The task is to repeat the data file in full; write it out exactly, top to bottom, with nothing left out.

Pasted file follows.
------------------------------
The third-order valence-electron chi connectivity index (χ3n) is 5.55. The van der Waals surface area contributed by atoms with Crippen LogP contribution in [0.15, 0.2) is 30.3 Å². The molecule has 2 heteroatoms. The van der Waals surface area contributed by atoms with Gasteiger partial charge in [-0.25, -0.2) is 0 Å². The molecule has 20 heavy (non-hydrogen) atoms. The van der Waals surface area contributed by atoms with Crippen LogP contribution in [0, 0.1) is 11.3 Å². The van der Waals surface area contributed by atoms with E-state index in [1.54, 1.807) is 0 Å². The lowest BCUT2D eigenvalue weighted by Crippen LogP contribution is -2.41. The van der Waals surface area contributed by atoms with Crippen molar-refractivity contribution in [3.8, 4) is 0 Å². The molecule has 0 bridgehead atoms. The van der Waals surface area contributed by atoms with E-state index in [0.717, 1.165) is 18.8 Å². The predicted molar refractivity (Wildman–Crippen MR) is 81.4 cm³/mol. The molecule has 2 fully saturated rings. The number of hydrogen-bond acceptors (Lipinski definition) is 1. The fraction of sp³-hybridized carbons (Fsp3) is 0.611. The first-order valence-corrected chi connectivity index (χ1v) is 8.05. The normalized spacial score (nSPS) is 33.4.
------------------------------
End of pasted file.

The third-order valence-electron chi connectivity index (χ3n) is 5.55. The van der Waals surface area contributed by atoms with Crippen LogP contribution in [0.15, 0.2) is 30.3 Å². The molecule has 2 heteroatoms. The van der Waals surface area contributed by atoms with Gasteiger partial charge in [-0.25, -0.2) is 0 Å². The molecule has 20 heavy (non-hydrogen) atoms. The van der Waals surface area contributed by atoms with Crippen LogP contribution in [0, 0.1) is 11.3 Å². The van der Waals surface area contributed by atoms with E-state index in [1.54, 1.807) is 0 Å². The lowest BCUT2D eigenvalue weighted by Crippen LogP contribution is -2.41. The van der Waals surface area contributed by atoms with Crippen molar-refractivity contribution in [3.8, 4) is 0 Å². The molecule has 0 bridgehead atoms. The van der Waals surface area contributed by atoms with E-state index in [0.717, 1.165) is 18.8 Å². The predicted molar refractivity (Wildman–Crippen MR) is 81.4 cm³/mol. The molecule has 2 fully saturated rings. The number of hydrogen-bond acceptors (Lipinski definition) is 1. The fraction of sp³-hybridized carbons (Fsp3) is 0.611. The first-order valence-corrected chi connectivity index (χ1v) is 8.05. The normalized spacial score (nSPS) is 33.4.